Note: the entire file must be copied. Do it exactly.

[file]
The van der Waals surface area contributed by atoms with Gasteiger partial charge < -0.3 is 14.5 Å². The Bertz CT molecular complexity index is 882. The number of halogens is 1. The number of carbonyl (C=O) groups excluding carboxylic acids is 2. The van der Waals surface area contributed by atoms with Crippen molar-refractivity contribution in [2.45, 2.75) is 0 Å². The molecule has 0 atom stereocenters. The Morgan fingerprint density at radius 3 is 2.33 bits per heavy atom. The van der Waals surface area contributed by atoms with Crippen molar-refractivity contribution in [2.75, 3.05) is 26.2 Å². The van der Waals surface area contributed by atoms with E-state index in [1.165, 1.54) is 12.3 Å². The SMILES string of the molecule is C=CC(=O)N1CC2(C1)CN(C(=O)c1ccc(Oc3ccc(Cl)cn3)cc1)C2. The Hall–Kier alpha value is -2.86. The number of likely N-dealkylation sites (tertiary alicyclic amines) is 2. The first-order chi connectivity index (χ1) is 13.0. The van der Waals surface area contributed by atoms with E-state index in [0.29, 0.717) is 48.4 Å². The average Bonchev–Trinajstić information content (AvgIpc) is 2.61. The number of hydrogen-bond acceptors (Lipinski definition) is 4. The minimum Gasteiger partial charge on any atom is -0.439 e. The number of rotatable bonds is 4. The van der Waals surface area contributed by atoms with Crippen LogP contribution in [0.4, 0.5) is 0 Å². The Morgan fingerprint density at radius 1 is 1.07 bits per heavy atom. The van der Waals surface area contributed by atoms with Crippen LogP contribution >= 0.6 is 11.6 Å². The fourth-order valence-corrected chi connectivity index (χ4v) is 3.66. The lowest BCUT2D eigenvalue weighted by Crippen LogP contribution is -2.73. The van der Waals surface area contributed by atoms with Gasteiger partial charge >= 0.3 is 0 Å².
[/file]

The van der Waals surface area contributed by atoms with Gasteiger partial charge < -0.3 is 14.5 Å². The Bertz CT molecular complexity index is 882. The number of halogens is 1. The number of carbonyl (C=O) groups excluding carboxylic acids is 2. The van der Waals surface area contributed by atoms with Crippen molar-refractivity contribution in [2.45, 2.75) is 0 Å². The molecule has 0 atom stereocenters. The Morgan fingerprint density at radius 3 is 2.33 bits per heavy atom. The van der Waals surface area contributed by atoms with Crippen molar-refractivity contribution in [2.75, 3.05) is 26.2 Å². The van der Waals surface area contributed by atoms with E-state index in [1.165, 1.54) is 12.3 Å². The SMILES string of the molecule is C=CC(=O)N1CC2(C1)CN(C(=O)c1ccc(Oc3ccc(Cl)cn3)cc1)C2. The Hall–Kier alpha value is -2.86. The number of likely N-dealkylation sites (tertiary alicyclic amines) is 2. The first-order chi connectivity index (χ1) is 13.0. The van der Waals surface area contributed by atoms with E-state index in [0.29, 0.717) is 48.4 Å². The average Bonchev–Trinajstić information content (AvgIpc) is 2.61. The number of hydrogen-bond acceptors (Lipinski definition) is 4. The minimum Gasteiger partial charge on any atom is -0.439 e. The number of rotatable bonds is 4. The van der Waals surface area contributed by atoms with Crippen LogP contribution in [0.4, 0.5) is 0 Å². The Morgan fingerprint density at radius 1 is 1.07 bits per heavy atom. The van der Waals surface area contributed by atoms with Crippen LogP contribution >= 0.6 is 11.6 Å². The fourth-order valence-corrected chi connectivity index (χ4v) is 3.66. The lowest BCUT2D eigenvalue weighted by Crippen LogP contribution is -2.73. The van der Waals surface area contributed by atoms with Gasteiger partial charge >= 0.3 is 0 Å².